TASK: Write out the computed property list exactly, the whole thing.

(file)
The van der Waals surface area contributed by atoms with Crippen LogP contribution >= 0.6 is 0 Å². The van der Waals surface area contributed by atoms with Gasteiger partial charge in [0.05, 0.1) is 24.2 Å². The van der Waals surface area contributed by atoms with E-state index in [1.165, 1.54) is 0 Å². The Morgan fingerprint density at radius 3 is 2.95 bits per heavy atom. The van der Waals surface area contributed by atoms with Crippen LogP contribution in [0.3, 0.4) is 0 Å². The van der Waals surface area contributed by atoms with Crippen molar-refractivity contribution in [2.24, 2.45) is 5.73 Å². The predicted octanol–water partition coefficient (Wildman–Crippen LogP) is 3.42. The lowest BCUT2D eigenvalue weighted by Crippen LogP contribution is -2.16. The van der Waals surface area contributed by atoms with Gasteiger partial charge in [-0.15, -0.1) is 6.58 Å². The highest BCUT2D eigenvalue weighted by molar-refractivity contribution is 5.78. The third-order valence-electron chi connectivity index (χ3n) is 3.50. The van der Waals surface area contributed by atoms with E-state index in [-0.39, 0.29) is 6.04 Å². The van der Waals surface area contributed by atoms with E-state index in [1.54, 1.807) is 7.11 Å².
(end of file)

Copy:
The van der Waals surface area contributed by atoms with Crippen LogP contribution >= 0.6 is 0 Å². The van der Waals surface area contributed by atoms with Gasteiger partial charge in [0.05, 0.1) is 24.2 Å². The van der Waals surface area contributed by atoms with E-state index in [1.165, 1.54) is 0 Å². The Morgan fingerprint density at radius 3 is 2.95 bits per heavy atom. The van der Waals surface area contributed by atoms with Crippen LogP contribution in [0.3, 0.4) is 0 Å². The van der Waals surface area contributed by atoms with Crippen molar-refractivity contribution in [2.24, 2.45) is 5.73 Å². The predicted octanol–water partition coefficient (Wildman–Crippen LogP) is 3.42. The lowest BCUT2D eigenvalue weighted by Crippen LogP contribution is -2.16. The van der Waals surface area contributed by atoms with Gasteiger partial charge in [-0.15, -0.1) is 6.58 Å². The highest BCUT2D eigenvalue weighted by molar-refractivity contribution is 5.78. The third-order valence-electron chi connectivity index (χ3n) is 3.50. The van der Waals surface area contributed by atoms with E-state index in [-0.39, 0.29) is 6.04 Å². The van der Waals surface area contributed by atoms with E-state index in [1.54, 1.807) is 7.11 Å².